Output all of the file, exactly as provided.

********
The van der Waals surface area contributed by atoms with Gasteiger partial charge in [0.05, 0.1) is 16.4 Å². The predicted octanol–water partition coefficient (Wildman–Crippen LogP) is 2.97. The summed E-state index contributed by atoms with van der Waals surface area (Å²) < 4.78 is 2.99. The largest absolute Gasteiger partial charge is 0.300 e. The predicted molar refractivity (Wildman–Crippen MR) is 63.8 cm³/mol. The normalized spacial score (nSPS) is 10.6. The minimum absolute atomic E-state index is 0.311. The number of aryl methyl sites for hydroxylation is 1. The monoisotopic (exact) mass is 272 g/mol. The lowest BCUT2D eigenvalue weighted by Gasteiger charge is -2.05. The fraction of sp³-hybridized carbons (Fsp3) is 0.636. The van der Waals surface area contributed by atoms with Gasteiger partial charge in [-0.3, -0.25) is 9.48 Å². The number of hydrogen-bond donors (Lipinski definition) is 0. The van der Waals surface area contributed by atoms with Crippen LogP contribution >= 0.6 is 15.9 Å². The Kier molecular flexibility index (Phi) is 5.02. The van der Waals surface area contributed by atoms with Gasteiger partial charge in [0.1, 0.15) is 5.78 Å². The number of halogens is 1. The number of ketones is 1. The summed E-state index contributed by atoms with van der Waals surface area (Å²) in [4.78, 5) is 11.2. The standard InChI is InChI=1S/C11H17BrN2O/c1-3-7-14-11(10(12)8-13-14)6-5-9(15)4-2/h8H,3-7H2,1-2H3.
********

The van der Waals surface area contributed by atoms with Gasteiger partial charge in [0.05, 0.1) is 16.4 Å². The predicted octanol–water partition coefficient (Wildman–Crippen LogP) is 2.97. The summed E-state index contributed by atoms with van der Waals surface area (Å²) < 4.78 is 2.99. The largest absolute Gasteiger partial charge is 0.300 e. The predicted molar refractivity (Wildman–Crippen MR) is 63.8 cm³/mol. The normalized spacial score (nSPS) is 10.6. The minimum absolute atomic E-state index is 0.311. The number of aryl methyl sites for hydroxylation is 1. The monoisotopic (exact) mass is 272 g/mol. The lowest BCUT2D eigenvalue weighted by Gasteiger charge is -2.05. The fraction of sp³-hybridized carbons (Fsp3) is 0.636. The van der Waals surface area contributed by atoms with Gasteiger partial charge in [-0.3, -0.25) is 9.48 Å². The number of hydrogen-bond donors (Lipinski definition) is 0. The van der Waals surface area contributed by atoms with Crippen LogP contribution >= 0.6 is 15.9 Å². The Kier molecular flexibility index (Phi) is 5.02. The van der Waals surface area contributed by atoms with Gasteiger partial charge in [0.1, 0.15) is 5.78 Å². The number of halogens is 1. The number of ketones is 1. The summed E-state index contributed by atoms with van der Waals surface area (Å²) in [4.78, 5) is 11.2. The standard InChI is InChI=1S/C11H17BrN2O/c1-3-7-14-11(10(12)8-13-14)6-5-9(15)4-2/h8H,3-7H2,1-2H3.